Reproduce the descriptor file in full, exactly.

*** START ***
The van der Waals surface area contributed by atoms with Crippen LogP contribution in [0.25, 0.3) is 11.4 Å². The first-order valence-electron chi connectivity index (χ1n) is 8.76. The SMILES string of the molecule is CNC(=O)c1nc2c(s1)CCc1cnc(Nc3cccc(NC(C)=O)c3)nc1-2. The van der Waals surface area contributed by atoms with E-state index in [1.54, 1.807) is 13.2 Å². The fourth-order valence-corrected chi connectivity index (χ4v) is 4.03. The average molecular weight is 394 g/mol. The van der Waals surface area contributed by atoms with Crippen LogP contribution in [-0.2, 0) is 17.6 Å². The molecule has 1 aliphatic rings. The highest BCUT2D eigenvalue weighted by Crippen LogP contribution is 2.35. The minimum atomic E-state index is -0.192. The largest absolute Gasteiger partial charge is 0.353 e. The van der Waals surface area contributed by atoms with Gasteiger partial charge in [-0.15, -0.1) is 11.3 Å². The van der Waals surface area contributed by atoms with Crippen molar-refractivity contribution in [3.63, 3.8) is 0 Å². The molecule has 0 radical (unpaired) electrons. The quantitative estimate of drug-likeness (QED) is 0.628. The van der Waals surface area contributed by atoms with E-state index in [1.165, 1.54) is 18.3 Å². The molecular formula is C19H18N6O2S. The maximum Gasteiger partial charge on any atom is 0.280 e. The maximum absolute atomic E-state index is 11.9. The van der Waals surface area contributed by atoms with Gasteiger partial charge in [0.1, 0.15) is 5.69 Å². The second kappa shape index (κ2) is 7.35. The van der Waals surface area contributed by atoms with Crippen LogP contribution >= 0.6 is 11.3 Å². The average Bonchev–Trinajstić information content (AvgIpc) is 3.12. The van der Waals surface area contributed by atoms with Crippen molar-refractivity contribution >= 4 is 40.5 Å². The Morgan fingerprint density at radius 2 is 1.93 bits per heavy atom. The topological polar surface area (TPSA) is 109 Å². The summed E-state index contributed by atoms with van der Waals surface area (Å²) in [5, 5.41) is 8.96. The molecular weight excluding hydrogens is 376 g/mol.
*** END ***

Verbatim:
The van der Waals surface area contributed by atoms with Crippen LogP contribution in [0.25, 0.3) is 11.4 Å². The first-order valence-electron chi connectivity index (χ1n) is 8.76. The SMILES string of the molecule is CNC(=O)c1nc2c(s1)CCc1cnc(Nc3cccc(NC(C)=O)c3)nc1-2. The van der Waals surface area contributed by atoms with E-state index in [1.54, 1.807) is 13.2 Å². The fourth-order valence-corrected chi connectivity index (χ4v) is 4.03. The average molecular weight is 394 g/mol. The van der Waals surface area contributed by atoms with Crippen LogP contribution in [-0.2, 0) is 17.6 Å². The molecule has 1 aliphatic rings. The highest BCUT2D eigenvalue weighted by Crippen LogP contribution is 2.35. The minimum atomic E-state index is -0.192. The largest absolute Gasteiger partial charge is 0.353 e. The van der Waals surface area contributed by atoms with Gasteiger partial charge in [-0.15, -0.1) is 11.3 Å². The van der Waals surface area contributed by atoms with Crippen molar-refractivity contribution in [3.63, 3.8) is 0 Å². The molecule has 0 radical (unpaired) electrons. The quantitative estimate of drug-likeness (QED) is 0.628. The van der Waals surface area contributed by atoms with E-state index in [1.165, 1.54) is 18.3 Å². The molecular formula is C19H18N6O2S. The maximum Gasteiger partial charge on any atom is 0.280 e. The maximum absolute atomic E-state index is 11.9. The van der Waals surface area contributed by atoms with Gasteiger partial charge in [0.1, 0.15) is 5.69 Å². The second kappa shape index (κ2) is 7.35. The van der Waals surface area contributed by atoms with Crippen LogP contribution >= 0.6 is 11.3 Å². The average Bonchev–Trinajstić information content (AvgIpc) is 3.12. The van der Waals surface area contributed by atoms with Crippen molar-refractivity contribution >= 4 is 40.5 Å². The Morgan fingerprint density at radius 2 is 1.93 bits per heavy atom. The topological polar surface area (TPSA) is 109 Å². The summed E-state index contributed by atoms with van der Waals surface area (Å²) in [5, 5.41) is 8.96. The molecular weight excluding hydrogens is 376 g/mol.